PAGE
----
- Dutch Finance Minister Jeroen Dijsselbloem said he had "looked at every alternative
- The state will inject €2.2bn, while forgiving €800m the bank still owed from its earlier bailout
- The finance ministry said the bank's management would receive no bonuses
The Netherlands has nationalised SNS Reaal, the fourth-largest systemically important bank in the Netherlands, at a cost to Dutch taxpayers of €3.7bn.
The bank had spent the past several weeks in a desperate search for private capital to compensate for heavy losses in its real estate holdings, particularly in Spanish assets.
Jeroen Dijsselbloem, the Netherlands' finance minister, said in a statement he had "looked at every alternative involving private parties", but found none that could guarantee the stability of the Dutch banking system.
With ABN Amro still in government hands after it was nationalised in 2009, the nationalisation of SNS Reaal means two of the Netherlands' four systemically important banks are state-owned.
The nationalisation, carried out under the Netherlands' 2012 law on bank intervention, will mean shareholders of the bank and subordinated debt holders will see their stakes wiped out.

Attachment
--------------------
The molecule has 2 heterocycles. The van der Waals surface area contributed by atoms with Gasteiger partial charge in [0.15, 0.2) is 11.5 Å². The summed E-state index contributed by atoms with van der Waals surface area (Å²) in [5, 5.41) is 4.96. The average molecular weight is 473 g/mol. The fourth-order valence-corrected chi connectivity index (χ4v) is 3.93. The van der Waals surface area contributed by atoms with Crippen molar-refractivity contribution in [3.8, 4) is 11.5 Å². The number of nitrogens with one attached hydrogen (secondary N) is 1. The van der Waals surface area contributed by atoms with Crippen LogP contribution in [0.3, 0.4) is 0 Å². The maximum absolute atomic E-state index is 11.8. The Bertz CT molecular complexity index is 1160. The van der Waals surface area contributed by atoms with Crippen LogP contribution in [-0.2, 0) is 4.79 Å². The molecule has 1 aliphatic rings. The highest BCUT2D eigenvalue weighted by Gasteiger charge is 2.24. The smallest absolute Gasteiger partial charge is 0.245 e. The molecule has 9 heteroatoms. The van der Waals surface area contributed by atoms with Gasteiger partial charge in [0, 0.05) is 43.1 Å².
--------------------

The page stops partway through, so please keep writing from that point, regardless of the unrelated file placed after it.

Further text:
The state will inject €2.2bn in new capital, while forgiving €800m the bank still owed from its earlier bailout during the financial crisis. It will also write off €700m in the value of the bank's real estate assets.
"I can sympathise easily with the resistance many will feel because we again will need to use a large amount of public money," Mr Dijsselbloem said. "This is why I want the private sector to pay as large a share as possible of the rescue of SNS Reaal."
In addition, the government will levy a one-time tariff of €1bn on Dutch banks in 2014 as a contribution to restoring the health of the financial sector.
"Politically speaking, that's very important," said Harald Benink, a professor of finance at Tilburg University.
Ronald Latenstein, SNS Reaal's chief executive, as well as the bank's chief financial officer and chairman of the board of directors, tendered their resignations. SNS Reaal announced they "could not take responsibility for the nationalisation scenario".
The finance ministry said the bank's management would receive no bonuses, and that salary cuts were to be expected.
The nationalisation comes after the European Commission blocked an earlier plan that would have seen the country's other large banks, Rabobank, ING and ABN Amro, contribute capital to a so-called "bad bank" to house SNS Reaal's distressed property assets.
In a blogpost on FT.com on Thursday, economist Heleen Mees noted that rating agency Fitch has warned it may downgrade the debt of other Dutch and European banks if a government rescue of SNS Reaal wipes out ordinary bondholders.